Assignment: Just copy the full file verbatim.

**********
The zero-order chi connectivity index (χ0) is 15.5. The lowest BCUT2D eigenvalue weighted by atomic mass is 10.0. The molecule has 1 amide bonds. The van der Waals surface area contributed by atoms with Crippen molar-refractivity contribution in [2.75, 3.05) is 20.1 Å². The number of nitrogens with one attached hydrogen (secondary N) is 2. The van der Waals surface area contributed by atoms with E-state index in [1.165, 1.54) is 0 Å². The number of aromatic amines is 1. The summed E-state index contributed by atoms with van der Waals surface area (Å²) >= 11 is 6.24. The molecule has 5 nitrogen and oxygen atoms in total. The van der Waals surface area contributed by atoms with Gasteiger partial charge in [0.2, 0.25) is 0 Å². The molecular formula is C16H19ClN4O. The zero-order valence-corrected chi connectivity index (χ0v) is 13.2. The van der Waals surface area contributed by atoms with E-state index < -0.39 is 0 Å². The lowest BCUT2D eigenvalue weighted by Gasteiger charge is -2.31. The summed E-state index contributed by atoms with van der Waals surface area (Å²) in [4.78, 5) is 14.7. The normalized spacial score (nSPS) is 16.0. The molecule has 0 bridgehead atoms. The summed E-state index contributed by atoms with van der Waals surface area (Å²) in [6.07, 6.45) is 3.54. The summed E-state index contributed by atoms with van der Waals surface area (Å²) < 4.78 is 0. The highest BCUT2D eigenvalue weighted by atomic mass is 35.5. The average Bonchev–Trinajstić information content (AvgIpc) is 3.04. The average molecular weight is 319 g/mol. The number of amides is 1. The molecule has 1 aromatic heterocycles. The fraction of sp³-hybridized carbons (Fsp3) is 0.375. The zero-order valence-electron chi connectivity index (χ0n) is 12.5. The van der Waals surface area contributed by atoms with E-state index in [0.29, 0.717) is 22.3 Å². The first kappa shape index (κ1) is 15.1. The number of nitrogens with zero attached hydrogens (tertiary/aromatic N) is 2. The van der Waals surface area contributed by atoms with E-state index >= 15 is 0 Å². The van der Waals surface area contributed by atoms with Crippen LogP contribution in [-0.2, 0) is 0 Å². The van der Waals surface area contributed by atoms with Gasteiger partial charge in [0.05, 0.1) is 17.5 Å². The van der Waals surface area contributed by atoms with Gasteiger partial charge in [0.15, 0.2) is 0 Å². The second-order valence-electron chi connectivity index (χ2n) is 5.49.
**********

The zero-order chi connectivity index (χ0) is 15.5. The lowest BCUT2D eigenvalue weighted by atomic mass is 10.0. The molecule has 1 amide bonds. The van der Waals surface area contributed by atoms with Crippen molar-refractivity contribution in [2.75, 3.05) is 20.1 Å². The number of nitrogens with one attached hydrogen (secondary N) is 2. The van der Waals surface area contributed by atoms with E-state index in [1.165, 1.54) is 0 Å². The number of aromatic amines is 1. The summed E-state index contributed by atoms with van der Waals surface area (Å²) >= 11 is 6.24. The molecule has 5 nitrogen and oxygen atoms in total. The van der Waals surface area contributed by atoms with Gasteiger partial charge in [0.2, 0.25) is 0 Å². The molecular formula is C16H19ClN4O. The zero-order valence-corrected chi connectivity index (χ0v) is 13.2. The van der Waals surface area contributed by atoms with E-state index < -0.39 is 0 Å². The lowest BCUT2D eigenvalue weighted by Gasteiger charge is -2.31. The summed E-state index contributed by atoms with van der Waals surface area (Å²) in [4.78, 5) is 14.7. The normalized spacial score (nSPS) is 16.0. The molecule has 0 bridgehead atoms. The summed E-state index contributed by atoms with van der Waals surface area (Å²) in [6.07, 6.45) is 3.54. The summed E-state index contributed by atoms with van der Waals surface area (Å²) < 4.78 is 0. The highest BCUT2D eigenvalue weighted by atomic mass is 35.5. The average Bonchev–Trinajstić information content (AvgIpc) is 3.04. The average molecular weight is 319 g/mol. The number of amides is 1. The molecule has 1 aromatic heterocycles. The fraction of sp³-hybridized carbons (Fsp3) is 0.375. The zero-order valence-electron chi connectivity index (χ0n) is 12.5. The van der Waals surface area contributed by atoms with E-state index in [0.29, 0.717) is 22.3 Å². The first kappa shape index (κ1) is 15.1. The number of nitrogens with zero attached hydrogens (tertiary/aromatic N) is 2. The van der Waals surface area contributed by atoms with E-state index >= 15 is 0 Å². The van der Waals surface area contributed by atoms with Crippen LogP contribution in [-0.2, 0) is 0 Å². The van der Waals surface area contributed by atoms with Gasteiger partial charge in [0.05, 0.1) is 17.5 Å². The van der Waals surface area contributed by atoms with Gasteiger partial charge in [0.15, 0.2) is 0 Å². The second-order valence-electron chi connectivity index (χ2n) is 5.49.